Center to Address Disparities in Oral Health
CAN DO's primary focus is preventing tooth decay in young children.
A Community-Based Approach to Oral Health 
Through our singular focus, we are leading revolutions in health.
Boldness. Impact. Humanity. Inclusiveness.
We are committed to serving our diverse communities. From the heart of the dynamic bay area, we create new models for partnering with leading innovators in academia, science, technology and industry in pursuit of our public mission

CAN DO is a multidisciplinary, multi-project research center designed around a community-based approach for the purpose of promoting the idea that oral health is the gateway to overall health and well-being.

CAN DO's primary focus is preventing tooth decay or early childhood caries (ECC) in young children. CAN DO also proposes to eliminate health disparities among low-income individuals and communities through the promulgation of sound research, evidence-based practices, and policy changes aimed at improving the health and well-being of the general public.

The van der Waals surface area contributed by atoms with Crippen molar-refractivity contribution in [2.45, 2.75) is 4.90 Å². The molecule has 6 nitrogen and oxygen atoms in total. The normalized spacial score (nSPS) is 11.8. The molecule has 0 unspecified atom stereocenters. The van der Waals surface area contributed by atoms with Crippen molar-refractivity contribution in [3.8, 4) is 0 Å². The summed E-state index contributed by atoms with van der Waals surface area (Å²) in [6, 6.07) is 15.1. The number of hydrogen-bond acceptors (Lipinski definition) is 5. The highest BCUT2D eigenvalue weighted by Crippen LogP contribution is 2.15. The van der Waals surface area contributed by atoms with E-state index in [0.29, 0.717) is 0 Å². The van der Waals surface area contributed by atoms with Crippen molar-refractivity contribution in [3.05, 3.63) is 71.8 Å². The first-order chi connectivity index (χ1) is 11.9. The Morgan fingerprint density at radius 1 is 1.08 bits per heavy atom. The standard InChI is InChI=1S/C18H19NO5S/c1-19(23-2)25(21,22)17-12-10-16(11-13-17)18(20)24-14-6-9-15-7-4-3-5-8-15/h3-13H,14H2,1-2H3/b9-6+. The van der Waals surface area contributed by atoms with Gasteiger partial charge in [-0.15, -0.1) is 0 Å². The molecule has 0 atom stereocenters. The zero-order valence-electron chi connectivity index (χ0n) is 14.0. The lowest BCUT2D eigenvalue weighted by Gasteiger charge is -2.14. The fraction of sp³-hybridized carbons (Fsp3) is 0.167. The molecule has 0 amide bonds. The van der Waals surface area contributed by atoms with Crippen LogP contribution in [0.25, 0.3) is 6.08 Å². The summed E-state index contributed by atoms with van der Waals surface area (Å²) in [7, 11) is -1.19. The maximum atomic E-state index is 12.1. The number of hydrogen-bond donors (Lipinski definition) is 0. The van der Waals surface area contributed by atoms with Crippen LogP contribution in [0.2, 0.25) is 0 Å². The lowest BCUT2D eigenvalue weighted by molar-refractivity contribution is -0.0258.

In 2000, United States Surgeon General Dr. David Satcher issued a report which found that oral health is essential to one's general health and well-being. ​Among the recommendations proposed to help Americans achieve better oral and overall health was the elimination of health disparities.​The National Institutes of Health (NIH) first defined health disparities in 1999 as "​differences in the incidence, prevalence, mortality, and burden of diseases and other adverse health conditions that exist among specific population groups in the United States". Since then, many scientific studies and much research aimed at reducing health disparities have been conducted.​This is where the Center to Address Disparities in Oral Health or CAN DO comes in.​

Our Research Mission:
• To identify cultural, environmental, workforce, behavioral, and biologic factors associated with health disparities among ethnic/racial groups in the very diverse California environment;

• To enhance our ability to target children likely to be at risk for dental caries;

• To provide successful interdisciplinary interventions to prevent disease and reduce oral health disparities